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PHY132 Introduction to Physics II Class 2 – Outline: Waves in 2-D and 3-D Spherical waves and plane waves Index of Refraction Power, Intensity and Decibels.

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Presentation on theme: "PHY132 Introduction to Physics II Class 2 – Outline: Waves in 2-D and 3-D Spherical waves and plane waves Index of Refraction Power, Intensity and Decibels."— Presentation transcript:

1 PHY132 Introduction to Physics II Class 2 – Outline: Waves in 2-D and 3-D Spherical waves and plane waves Index of Refraction Power, Intensity and Decibels The Doppler Effect

2 Last Time Mechanical Waves: waves that require a medium The wave travels through the medium. The wave speed is relative to that medium Many waves: “transverse” or “longitudinal” Sinusoidal waves –Source: Simple Harmonic Motion –Periodic in time (period T ) and space (wavelength 

3 A. 1 s. B. 2 s. C. 4 s. D. Not enough information to tell. The period of this wave is QuickCheck 20.6 Clicker Question 1 Sinusoidal Wave Review

4 Sinusoidal Waves As the wave moves along x, the velocity of a particle on the string is in the y -direction.

5 Waves in Two and Three Dimensions [Animation courtesy of Dan Russell, Penn State]

6 Waves in Two and Three Dimensions

7 A spherical wave travels outward from a point source. What is the phase difference between the two points on the wave marked with dots? QuickCheck 20.8 A.  /4 radians. B.  /2 radians. C.  radians. D. 7  /2 radians. E. 7  radians. Clicker Question 2

8 The Index of Refraction Light waves travel with speed c in a vacuum, but they slow down as they pass through transparent materials such as water or glass or even, to a very slight extent, air. The speed of light in a material is characterized by the material’s index of refraction n, defined as

9 The Index of Refraction

10 A light wave travels, as a plane wave, from air ( n = 1.0 ) into glass ( n = 1.5 ). Which diagram shows the correct wave fronts? QuickCheck 20.9 Clicker Question 3

11 Power and Intensity  The power of a wave is the rate, in joules per second, at which the wave transfers energy.  When plane waves of power P impinge on area a, we define the intensity I to be:

12 Example. A laser pointer emits 1.0 mW of light power into a 1.0 mm diameter laser beam. What is the intensity of the laser beam?

13 Intensity of Spherical Waves  If a source of spherical waves radiates uniformly in all directions, then the power at distance r is spread uniformly over the surface of a sphere of radius r.  The intensity of a uniform spherical wave is:

14 Intensity and Decibels  Human hearing spans an extremely wide range of intensities, from the threshold of hearing at  1 × 10  12 W/m 2 (at midrange frequencies) to the threshold of pain at  10 W/m 2.  If we want to make a scale of loudness, it’s convenient and logical to place the zero of our scale at the threshold of hearing.  To do so, we define the sound intensity level, expressed in decibels (dB), as: where I 0 = 1  10  12 W/m 2.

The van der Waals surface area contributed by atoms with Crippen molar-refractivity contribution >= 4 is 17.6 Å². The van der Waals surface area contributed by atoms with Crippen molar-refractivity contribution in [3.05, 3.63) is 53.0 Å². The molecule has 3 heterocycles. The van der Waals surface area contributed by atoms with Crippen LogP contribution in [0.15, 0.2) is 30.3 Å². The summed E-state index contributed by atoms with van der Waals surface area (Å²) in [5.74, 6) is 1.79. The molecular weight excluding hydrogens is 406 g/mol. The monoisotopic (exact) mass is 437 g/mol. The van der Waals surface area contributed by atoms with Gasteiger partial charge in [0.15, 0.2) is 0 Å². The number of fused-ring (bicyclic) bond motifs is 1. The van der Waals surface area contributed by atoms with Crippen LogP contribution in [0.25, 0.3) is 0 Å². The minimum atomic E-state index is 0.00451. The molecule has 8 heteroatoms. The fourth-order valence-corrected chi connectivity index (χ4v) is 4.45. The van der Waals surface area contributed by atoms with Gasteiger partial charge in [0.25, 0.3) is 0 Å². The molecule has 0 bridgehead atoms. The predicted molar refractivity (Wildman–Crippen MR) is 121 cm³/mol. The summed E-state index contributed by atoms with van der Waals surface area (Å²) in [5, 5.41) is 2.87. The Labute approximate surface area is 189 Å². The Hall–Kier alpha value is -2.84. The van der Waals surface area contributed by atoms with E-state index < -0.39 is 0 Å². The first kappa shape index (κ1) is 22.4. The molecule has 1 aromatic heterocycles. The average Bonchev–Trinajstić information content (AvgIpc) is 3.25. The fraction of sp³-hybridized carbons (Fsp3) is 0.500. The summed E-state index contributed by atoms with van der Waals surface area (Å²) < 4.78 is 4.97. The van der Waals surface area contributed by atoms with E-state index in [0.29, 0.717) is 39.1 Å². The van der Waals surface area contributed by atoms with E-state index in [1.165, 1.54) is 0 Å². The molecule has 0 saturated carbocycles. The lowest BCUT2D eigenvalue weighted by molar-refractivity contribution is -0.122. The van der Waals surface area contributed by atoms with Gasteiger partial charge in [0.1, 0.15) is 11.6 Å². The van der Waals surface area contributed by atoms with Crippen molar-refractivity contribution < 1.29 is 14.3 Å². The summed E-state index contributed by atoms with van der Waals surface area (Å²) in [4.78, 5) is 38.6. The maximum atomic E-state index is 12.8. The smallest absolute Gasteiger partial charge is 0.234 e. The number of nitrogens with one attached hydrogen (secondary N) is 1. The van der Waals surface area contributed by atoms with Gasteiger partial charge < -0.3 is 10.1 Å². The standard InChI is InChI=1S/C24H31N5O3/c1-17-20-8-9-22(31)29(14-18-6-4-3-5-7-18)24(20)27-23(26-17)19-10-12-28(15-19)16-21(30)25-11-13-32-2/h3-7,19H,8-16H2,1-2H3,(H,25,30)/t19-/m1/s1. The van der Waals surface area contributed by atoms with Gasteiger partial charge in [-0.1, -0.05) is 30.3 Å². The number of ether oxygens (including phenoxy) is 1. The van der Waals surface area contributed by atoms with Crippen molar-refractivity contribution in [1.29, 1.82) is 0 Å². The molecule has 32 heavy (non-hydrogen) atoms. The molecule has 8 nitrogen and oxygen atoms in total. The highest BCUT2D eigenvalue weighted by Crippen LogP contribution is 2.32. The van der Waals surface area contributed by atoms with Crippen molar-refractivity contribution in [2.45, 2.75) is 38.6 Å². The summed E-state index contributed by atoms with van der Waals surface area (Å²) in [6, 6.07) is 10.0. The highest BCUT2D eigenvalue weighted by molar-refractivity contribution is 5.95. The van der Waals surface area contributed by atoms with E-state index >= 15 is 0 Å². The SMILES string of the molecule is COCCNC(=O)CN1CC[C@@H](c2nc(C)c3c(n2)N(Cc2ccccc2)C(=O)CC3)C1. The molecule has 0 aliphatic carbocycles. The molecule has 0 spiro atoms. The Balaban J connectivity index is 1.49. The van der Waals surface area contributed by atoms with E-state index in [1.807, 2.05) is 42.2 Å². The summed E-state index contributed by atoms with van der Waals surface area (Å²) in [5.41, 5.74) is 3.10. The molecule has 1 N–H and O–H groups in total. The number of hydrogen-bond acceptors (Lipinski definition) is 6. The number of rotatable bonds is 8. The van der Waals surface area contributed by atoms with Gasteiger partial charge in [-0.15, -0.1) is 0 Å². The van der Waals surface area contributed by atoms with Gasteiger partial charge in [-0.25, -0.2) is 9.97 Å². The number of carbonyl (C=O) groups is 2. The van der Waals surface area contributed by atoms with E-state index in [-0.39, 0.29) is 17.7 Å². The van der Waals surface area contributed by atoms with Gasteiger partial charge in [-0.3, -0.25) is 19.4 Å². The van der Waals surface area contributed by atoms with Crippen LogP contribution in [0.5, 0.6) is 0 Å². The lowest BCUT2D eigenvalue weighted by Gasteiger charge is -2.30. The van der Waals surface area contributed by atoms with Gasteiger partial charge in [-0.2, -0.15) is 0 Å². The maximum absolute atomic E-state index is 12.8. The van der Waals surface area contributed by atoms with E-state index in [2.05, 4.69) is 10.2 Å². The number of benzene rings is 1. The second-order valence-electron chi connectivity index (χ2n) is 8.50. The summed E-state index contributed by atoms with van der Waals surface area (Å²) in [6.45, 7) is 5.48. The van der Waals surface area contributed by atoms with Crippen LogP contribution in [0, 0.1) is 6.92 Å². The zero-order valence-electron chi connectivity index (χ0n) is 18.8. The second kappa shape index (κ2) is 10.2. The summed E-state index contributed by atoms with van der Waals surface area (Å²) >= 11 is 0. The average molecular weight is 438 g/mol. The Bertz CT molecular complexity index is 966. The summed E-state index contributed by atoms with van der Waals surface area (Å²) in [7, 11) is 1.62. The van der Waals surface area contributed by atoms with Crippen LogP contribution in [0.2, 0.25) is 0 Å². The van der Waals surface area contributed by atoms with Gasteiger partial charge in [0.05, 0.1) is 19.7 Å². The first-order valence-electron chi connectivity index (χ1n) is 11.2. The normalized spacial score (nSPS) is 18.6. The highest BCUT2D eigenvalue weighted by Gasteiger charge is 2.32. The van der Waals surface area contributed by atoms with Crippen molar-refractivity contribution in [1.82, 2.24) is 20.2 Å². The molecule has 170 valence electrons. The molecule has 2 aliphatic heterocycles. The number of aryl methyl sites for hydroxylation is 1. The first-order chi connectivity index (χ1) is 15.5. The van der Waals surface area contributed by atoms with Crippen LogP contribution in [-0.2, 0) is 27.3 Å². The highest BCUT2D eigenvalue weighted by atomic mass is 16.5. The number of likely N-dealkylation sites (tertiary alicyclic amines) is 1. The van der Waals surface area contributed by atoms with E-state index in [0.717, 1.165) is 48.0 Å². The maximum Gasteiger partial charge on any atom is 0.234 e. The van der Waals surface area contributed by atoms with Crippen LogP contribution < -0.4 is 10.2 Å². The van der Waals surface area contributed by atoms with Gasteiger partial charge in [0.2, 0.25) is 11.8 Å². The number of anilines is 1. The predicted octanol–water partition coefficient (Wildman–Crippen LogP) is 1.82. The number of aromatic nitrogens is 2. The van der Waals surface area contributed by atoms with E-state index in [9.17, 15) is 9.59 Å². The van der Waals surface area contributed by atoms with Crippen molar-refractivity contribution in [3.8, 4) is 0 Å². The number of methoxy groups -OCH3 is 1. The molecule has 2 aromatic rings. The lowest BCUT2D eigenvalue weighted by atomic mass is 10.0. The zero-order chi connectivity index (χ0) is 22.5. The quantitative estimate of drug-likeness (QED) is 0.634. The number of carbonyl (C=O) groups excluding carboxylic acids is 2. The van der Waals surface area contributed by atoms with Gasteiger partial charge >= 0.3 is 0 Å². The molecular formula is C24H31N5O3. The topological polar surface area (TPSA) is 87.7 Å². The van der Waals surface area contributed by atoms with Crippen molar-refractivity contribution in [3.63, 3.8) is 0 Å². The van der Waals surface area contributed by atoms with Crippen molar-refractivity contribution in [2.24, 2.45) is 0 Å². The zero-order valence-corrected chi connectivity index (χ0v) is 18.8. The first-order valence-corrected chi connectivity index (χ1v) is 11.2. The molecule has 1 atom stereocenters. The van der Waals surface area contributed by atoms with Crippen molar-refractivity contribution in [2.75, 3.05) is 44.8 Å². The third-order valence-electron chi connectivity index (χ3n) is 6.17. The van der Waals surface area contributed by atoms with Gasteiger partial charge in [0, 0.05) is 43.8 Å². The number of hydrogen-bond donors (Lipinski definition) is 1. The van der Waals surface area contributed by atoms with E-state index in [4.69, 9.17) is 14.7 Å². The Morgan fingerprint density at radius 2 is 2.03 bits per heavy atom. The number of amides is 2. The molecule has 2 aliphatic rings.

15 Intensity and Decibels

16 A sound level of 10 decibels has 10 times more intensity than a sound level of zero decibels. A sound level of 20 decibels has ___ times more intensity than a sound level of zero decibels. A.10 B.20 C.50 D.100 E.200 Clicker Question 4

17 When you turn up the volume on your ipod, the sound originally entering your ears at 50 decibels is boosted to 80 decibels. By what factor is the intensity of the sound has increased? A.1 (no increase) B.30 C.100 D.300 E.1000 Clicker Question 5

18 Doppler Effect If a sound source is not moving relative to you, you hear the “rest frequency” of the emitted sound. If the source is moving toward you, you will hear a frequency that is higher than the rest frequency. If the source is moving away from you, you will hear a frequency that is lower than the rest frequency. By measuring the difference between the observed and known rest frequencies, you can determine the speed of the source.

19 Doppler Effect [image from ]http://www.physicsclassroom.com/class/waves/u10l3d.cfm

20 Valerie is standing in the middle of the road, as a police car approaches her at a constant speed, v. The siren on the police car emits a “rest frequency” of f 0. Which statement is true? A.The frequency she hears rises steadily as the police car gets closer and closer. B.The frequency she hears steadily decreases as the police car gets closer and closer. C.The frequency she hears does not change as the police car gets closer. Clicker Question 6

21 Valerie is standing in the middle of the road, listening to the siren of a police car approaching her at a constant speed, v. Daniel is listening to a similar siren on a police car that is not moving. Which statement is true? A.The frequency Daniel hears is lower than the frequency Valerie hears. B.The frequency Daniel hears is higher than the frequency Valerie hears. C.The frequencies that Daniel and Valerie hear are exactly the same. Clicker Question 7

22 The Doppler Effect The frequencies heard by a stationary observer when the sound source is moving at speed v 0 are The frequencies heard by an observer moving at speed v 0 relative to a stationary sound source emitting frequency f 0 are

23 Before Class 3 on Monday Please read Knight pages : Ch. 21, sections Please do the short pre-class quiz on MasteringPhysics by Sunday evening. Something to think about: What is the difference between a traveling wave and a standing wave. Does a standing wave really stand still?


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